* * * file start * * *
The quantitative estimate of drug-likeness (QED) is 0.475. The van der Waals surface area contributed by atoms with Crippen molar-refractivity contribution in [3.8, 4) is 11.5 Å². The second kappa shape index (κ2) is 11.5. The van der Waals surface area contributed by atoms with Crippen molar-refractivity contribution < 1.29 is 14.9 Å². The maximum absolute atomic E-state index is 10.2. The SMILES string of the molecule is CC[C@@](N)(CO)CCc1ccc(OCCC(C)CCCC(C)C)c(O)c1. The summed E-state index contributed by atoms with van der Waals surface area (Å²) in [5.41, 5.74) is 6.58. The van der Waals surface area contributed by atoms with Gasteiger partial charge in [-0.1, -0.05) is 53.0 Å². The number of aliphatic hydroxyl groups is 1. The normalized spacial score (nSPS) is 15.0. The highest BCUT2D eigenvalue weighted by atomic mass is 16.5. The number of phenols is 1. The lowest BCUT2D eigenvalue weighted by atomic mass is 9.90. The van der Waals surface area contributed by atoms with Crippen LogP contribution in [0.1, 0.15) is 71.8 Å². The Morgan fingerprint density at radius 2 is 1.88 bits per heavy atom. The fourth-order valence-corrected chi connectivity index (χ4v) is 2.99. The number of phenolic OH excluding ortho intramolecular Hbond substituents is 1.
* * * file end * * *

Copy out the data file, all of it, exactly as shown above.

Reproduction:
The quantitative estimate of drug-likeness (QED) is 0.475. The van der Waals surface area contributed by atoms with Crippen molar-refractivity contribution in [3.8, 4) is 11.5 Å². The second kappa shape index (κ2) is 11.5. The van der Waals surface area contributed by atoms with Crippen molar-refractivity contribution < 1.29 is 14.9 Å². The maximum absolute atomic E-state index is 10.2. The SMILES string of the molecule is CC[C@@](N)(CO)CCc1ccc(OCCC(C)CCCC(C)C)c(O)c1. The summed E-state index contributed by atoms with van der Waals surface area (Å²) in [5.41, 5.74) is 6.58. The van der Waals surface area contributed by atoms with Gasteiger partial charge in [-0.1, -0.05) is 53.0 Å². The number of aliphatic hydroxyl groups is 1. The normalized spacial score (nSPS) is 15.0. The highest BCUT2D eigenvalue weighted by atomic mass is 16.5. The number of phenols is 1. The lowest BCUT2D eigenvalue weighted by atomic mass is 9.90. The van der Waals surface area contributed by atoms with Crippen LogP contribution in [0.1, 0.15) is 71.8 Å². The Morgan fingerprint density at radius 2 is 1.88 bits per heavy atom. The fourth-order valence-corrected chi connectivity index (χ4v) is 2.99. The number of phenolic OH excluding ortho intramolecular Hbond substituents is 1.